If a representative from NSSF will be able to attend the Rendezvous has yet to be determined, but good lines of communication established between the Gun Bloggers and NSSF could certainly be a positive benefit towards the hunting and shooting sports. Let's hope they can be there!

Be sure to check out their website, as there is a lot of good information there!


Wednesday, June 24, 2009

"Rimfire Race Guns" - An Excerpt (Draft)

I've been thinking for some time about writing a book to document all the stuff I've come across and figured out to make the rimfire pistols run reliably for competition. Between keeping my own stuff working, my friend's stuff working, and developing various improvements for an assortment of .22 pistols, I've got a fair amount of stuff to put into a book. Some of the things I've already shared in previous blog posts, but a lot of things haven't found their way to the blog at all. A little research shows that there isn't too much out there as to books along these lines.

Here's a draft from the first part of the book, sort of setting up the premise for the rest of it:

"Sure, I enjoy doing a little plinking with my .22 pistol, but I'm not really interested in competing with it. I just shoot for the fun of it. Why do I need to know about making it into a race gun, whatever that is?"

Actually, the requirements of a good rimfire race gun and a good plinker are just about the same. What exactly is a rimfire race gun? A rimfire race gun can be just about any .22 caliber pistol that has been modified, or "tuned" for use in shooting competition where accuracy is important, but the amount of time it takes for you to make the required number of shots determines winning or losing.

Head-to-head matches, such as falling plates or bowling pin matches would be an example, as whoever shoots his plates or bowling pins first wins. Other good examples are Steel Challenge, and a number of other similar steel matches, generically referred to as "Fun Steel" matches, where typically five steel targets are shot against the clock. Usually each shooter will shoot the five steel targets, often referred to as plates, five times, and the slowest time is thrown out. Steel matches will usually have from five to ten sets of targets set up, called "Stages", and each shooter will shoot every one of the stages five times. The shooter's final score is the total of the four best times from each of the stages for the day.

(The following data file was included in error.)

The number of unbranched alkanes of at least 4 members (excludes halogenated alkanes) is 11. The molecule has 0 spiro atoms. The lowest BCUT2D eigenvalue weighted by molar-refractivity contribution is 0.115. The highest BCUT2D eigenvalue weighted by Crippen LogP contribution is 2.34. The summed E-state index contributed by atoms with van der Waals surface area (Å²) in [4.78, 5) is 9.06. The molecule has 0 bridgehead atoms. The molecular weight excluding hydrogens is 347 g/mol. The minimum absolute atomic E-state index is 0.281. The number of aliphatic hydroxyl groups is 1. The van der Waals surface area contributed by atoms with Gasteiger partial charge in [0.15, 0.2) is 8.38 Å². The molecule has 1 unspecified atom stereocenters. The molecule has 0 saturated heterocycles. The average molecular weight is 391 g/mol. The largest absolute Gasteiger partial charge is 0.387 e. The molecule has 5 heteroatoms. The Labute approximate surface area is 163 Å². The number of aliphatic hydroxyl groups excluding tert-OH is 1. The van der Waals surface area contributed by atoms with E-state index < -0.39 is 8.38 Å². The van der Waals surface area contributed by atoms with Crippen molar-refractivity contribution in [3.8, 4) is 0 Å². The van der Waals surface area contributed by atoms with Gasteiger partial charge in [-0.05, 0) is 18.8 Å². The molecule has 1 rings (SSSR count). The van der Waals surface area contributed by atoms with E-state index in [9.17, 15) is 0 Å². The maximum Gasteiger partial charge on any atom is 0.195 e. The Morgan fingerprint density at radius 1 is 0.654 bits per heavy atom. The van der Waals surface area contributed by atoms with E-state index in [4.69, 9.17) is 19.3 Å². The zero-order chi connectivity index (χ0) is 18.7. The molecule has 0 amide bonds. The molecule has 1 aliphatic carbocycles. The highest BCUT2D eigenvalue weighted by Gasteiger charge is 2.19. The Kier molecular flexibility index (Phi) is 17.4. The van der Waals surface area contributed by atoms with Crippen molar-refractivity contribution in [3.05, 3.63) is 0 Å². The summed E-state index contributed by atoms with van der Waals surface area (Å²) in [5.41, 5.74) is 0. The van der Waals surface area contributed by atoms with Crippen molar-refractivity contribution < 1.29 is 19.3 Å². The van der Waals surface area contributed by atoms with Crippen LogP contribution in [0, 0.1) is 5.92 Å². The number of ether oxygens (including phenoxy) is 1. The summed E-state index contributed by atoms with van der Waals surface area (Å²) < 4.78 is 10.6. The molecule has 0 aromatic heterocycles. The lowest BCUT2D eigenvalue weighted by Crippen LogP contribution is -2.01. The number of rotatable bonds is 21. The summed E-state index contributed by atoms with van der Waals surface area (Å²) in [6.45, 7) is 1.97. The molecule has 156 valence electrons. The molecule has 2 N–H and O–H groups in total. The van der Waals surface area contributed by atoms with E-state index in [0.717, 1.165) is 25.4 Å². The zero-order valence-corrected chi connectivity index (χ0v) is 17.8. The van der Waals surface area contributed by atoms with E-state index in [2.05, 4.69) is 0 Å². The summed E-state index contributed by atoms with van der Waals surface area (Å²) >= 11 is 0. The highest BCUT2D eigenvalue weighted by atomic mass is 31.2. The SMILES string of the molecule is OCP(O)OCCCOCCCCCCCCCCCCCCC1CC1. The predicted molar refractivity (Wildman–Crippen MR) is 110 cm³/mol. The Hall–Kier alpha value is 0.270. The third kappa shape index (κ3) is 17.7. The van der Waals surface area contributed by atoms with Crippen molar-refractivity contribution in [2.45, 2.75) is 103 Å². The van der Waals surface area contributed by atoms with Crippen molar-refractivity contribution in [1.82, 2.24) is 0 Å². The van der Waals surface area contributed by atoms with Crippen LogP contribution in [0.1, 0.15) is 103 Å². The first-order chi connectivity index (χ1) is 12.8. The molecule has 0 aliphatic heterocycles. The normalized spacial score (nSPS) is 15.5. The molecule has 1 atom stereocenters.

So what makes a good rimfire race gun? First, it has to shoot reliably, as the saying goes, "The gun has to run!" The time lost clearing a jam, misfire, stovepipe, or misfeed can ruin your scores for the day. For the casual shooter, clearing and resolving gun problems are just a pain in the neck, but it's no fun at all tinkering with the gun all day instead of spending your time shooting. The first requirement, and possibly the most important, is that the gun has to feed, cycle, and shoot all day long without having to tinker with it.

The next most important requirement for a rimfire race gun is that it has to be accurate. How accurate is accurate? There's no simple answer to this, but all the accuracy you can get without diminishing your pistol's reliability or totally demolishing your wallet is a practical goal to achieve. Most production rimfire pistols are more accurate than most shooters anyway, so accuracy isn't usually much of a problem.

Part of the fun of shooting comes from actually hitting what you are shooting at. Assuming you have decent fundamental shooting skills, one area which can make a huge difference is the type of sights you fit to the pistol. The traditional "Notch and Post" type of sights work well if your eyesight is reasonably good, but as we age our eyesight degrades, and eventually it becomes very difficult to use these types of sights. Fortunately for those of us in the latter category, some clever folks came up with a type of sight called a "Red Dot" sight. The red dot sights not only allow us older shooters to shoot with accuracy, they also have proved to be so much faster at target acquisition that in matches they are usually put into a class by themselves.